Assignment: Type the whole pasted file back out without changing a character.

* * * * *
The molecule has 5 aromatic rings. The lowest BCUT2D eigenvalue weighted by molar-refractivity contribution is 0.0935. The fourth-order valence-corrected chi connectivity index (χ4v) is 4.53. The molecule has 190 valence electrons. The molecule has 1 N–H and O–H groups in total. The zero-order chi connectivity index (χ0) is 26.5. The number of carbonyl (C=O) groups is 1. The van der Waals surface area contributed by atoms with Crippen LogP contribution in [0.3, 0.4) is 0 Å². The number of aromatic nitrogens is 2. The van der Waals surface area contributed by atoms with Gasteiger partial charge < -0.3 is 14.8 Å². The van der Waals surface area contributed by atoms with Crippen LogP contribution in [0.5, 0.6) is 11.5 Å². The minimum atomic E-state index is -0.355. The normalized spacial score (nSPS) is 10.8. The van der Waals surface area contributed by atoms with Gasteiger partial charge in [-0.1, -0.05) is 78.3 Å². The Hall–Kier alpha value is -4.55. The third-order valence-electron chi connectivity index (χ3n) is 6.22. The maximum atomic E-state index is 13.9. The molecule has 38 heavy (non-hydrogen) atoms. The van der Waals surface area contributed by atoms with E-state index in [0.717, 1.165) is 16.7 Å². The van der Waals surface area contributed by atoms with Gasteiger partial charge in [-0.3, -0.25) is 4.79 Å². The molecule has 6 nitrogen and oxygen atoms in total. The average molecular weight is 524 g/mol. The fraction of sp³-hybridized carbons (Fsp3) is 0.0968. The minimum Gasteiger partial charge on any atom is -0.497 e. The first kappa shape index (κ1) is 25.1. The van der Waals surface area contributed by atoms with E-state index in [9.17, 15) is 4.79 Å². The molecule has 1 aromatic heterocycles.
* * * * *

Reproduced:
The molecule has 5 aromatic rings. The lowest BCUT2D eigenvalue weighted by molar-refractivity contribution is 0.0935. The fourth-order valence-corrected chi connectivity index (χ4v) is 4.53. The molecule has 190 valence electrons. The molecule has 1 N–H and O–H groups in total. The zero-order chi connectivity index (χ0) is 26.5. The number of carbonyl (C=O) groups is 1. The van der Waals surface area contributed by atoms with Crippen LogP contribution in [0.3, 0.4) is 0 Å². The number of aromatic nitrogens is 2. The van der Waals surface area contributed by atoms with Gasteiger partial charge < -0.3 is 14.8 Å². The van der Waals surface area contributed by atoms with Crippen LogP contribution in [0.5, 0.6) is 11.5 Å². The minimum atomic E-state index is -0.355. The normalized spacial score (nSPS) is 10.8. The van der Waals surface area contributed by atoms with Gasteiger partial charge in [-0.1, -0.05) is 78.3 Å². The Hall–Kier alpha value is -4.55. The third-order valence-electron chi connectivity index (χ3n) is 6.22. The maximum atomic E-state index is 13.9. The molecule has 38 heavy (non-hydrogen) atoms. The van der Waals surface area contributed by atoms with E-state index in [0.717, 1.165) is 16.7 Å². The van der Waals surface area contributed by atoms with Gasteiger partial charge in [-0.3, -0.25) is 4.79 Å². The molecule has 6 nitrogen and oxygen atoms in total. The average molecular weight is 524 g/mol. The fraction of sp³-hybridized carbons (Fsp3) is 0.0968. The minimum Gasteiger partial charge on any atom is -0.497 e. The first kappa shape index (κ1) is 25.1. The van der Waals surface area contributed by atoms with E-state index in [9.17, 15) is 4.79 Å². The molecule has 1 aromatic heterocycles.